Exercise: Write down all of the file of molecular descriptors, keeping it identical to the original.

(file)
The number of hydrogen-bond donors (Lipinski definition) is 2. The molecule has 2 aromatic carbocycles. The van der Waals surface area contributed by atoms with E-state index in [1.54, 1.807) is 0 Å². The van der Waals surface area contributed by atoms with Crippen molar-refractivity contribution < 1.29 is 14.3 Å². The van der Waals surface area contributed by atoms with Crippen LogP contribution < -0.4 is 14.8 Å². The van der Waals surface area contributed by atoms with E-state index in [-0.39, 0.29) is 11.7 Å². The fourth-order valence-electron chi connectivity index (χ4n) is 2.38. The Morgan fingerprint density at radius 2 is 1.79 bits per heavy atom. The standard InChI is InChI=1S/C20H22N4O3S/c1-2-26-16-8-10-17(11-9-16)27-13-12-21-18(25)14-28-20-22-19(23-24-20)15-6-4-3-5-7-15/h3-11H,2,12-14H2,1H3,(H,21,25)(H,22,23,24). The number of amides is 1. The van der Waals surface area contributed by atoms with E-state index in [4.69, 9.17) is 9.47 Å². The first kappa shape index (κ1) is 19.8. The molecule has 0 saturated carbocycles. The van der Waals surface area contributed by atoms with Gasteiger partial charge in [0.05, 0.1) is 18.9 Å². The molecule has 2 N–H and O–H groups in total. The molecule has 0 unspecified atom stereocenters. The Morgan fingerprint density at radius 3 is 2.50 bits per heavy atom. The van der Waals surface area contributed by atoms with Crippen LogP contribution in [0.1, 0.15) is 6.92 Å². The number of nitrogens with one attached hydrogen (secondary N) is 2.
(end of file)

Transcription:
The number of hydrogen-bond donors (Lipinski definition) is 2. The molecule has 2 aromatic carbocycles. The van der Waals surface area contributed by atoms with E-state index in [1.54, 1.807) is 0 Å². The van der Waals surface area contributed by atoms with Crippen molar-refractivity contribution < 1.29 is 14.3 Å². The van der Waals surface area contributed by atoms with Crippen LogP contribution < -0.4 is 14.8 Å². The van der Waals surface area contributed by atoms with E-state index in [-0.39, 0.29) is 11.7 Å². The fourth-order valence-electron chi connectivity index (χ4n) is 2.38. The Morgan fingerprint density at radius 2 is 1.79 bits per heavy atom. The standard InChI is InChI=1S/C20H22N4O3S/c1-2-26-16-8-10-17(11-9-16)27-13-12-21-18(25)14-28-20-22-19(23-24-20)15-6-4-3-5-7-15/h3-11H,2,12-14H2,1H3,(H,21,25)(H,22,23,24). The number of amides is 1. The van der Waals surface area contributed by atoms with E-state index in [4.69, 9.17) is 9.47 Å². The first kappa shape index (κ1) is 19.8. The molecule has 0 saturated carbocycles. The van der Waals surface area contributed by atoms with Gasteiger partial charge in [0.05, 0.1) is 18.9 Å². The molecule has 2 N–H and O–H groups in total. The molecule has 0 unspecified atom stereocenters. The Morgan fingerprint density at radius 3 is 2.50 bits per heavy atom. The van der Waals surface area contributed by atoms with Crippen LogP contribution in [0.1, 0.15) is 6.92 Å². The number of nitrogens with one attached hydrogen (secondary N) is 2.